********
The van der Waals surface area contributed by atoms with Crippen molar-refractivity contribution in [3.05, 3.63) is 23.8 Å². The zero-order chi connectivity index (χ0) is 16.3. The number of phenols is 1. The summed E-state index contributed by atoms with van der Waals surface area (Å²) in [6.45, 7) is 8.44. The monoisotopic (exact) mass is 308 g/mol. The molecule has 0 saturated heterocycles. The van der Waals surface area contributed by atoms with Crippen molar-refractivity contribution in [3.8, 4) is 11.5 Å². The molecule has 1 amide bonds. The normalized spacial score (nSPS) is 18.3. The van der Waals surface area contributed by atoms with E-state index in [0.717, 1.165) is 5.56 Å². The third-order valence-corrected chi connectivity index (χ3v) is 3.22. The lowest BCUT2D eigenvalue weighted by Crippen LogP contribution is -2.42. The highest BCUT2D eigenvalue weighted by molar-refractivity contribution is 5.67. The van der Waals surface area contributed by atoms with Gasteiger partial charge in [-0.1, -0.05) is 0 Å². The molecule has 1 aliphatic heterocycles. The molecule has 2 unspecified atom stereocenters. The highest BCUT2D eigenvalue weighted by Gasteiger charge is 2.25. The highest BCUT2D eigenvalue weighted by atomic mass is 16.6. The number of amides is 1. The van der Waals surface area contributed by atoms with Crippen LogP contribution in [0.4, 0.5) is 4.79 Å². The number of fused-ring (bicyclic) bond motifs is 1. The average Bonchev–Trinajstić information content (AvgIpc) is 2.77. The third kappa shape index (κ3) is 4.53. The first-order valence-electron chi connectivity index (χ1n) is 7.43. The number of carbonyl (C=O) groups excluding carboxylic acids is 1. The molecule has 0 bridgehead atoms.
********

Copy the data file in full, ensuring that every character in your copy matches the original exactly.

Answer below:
The van der Waals surface area contributed by atoms with Crippen molar-refractivity contribution in [3.05, 3.63) is 23.8 Å². The zero-order chi connectivity index (χ0) is 16.3. The number of phenols is 1. The summed E-state index contributed by atoms with van der Waals surface area (Å²) in [6.45, 7) is 8.44. The monoisotopic (exact) mass is 308 g/mol. The molecule has 0 saturated heterocycles. The van der Waals surface area contributed by atoms with Crippen molar-refractivity contribution in [3.8, 4) is 11.5 Å². The molecule has 1 amide bonds. The normalized spacial score (nSPS) is 18.3. The van der Waals surface area contributed by atoms with E-state index in [0.717, 1.165) is 5.56 Å². The third-order valence-corrected chi connectivity index (χ3v) is 3.22. The lowest BCUT2D eigenvalue weighted by Crippen LogP contribution is -2.42. The highest BCUT2D eigenvalue weighted by molar-refractivity contribution is 5.67. The van der Waals surface area contributed by atoms with Gasteiger partial charge in [-0.1, -0.05) is 0 Å². The molecule has 1 aliphatic heterocycles. The molecule has 2 unspecified atom stereocenters. The highest BCUT2D eigenvalue weighted by Gasteiger charge is 2.25. The highest BCUT2D eigenvalue weighted by atomic mass is 16.6. The number of amides is 1. The van der Waals surface area contributed by atoms with Crippen LogP contribution in [0.4, 0.5) is 4.79 Å². The number of fused-ring (bicyclic) bond motifs is 1. The average Bonchev–Trinajstić information content (AvgIpc) is 2.77. The third kappa shape index (κ3) is 4.53. The first-order valence-electron chi connectivity index (χ1n) is 7.43. The number of carbonyl (C=O) groups excluding carboxylic acids is 1. The molecule has 0 bridgehead atoms.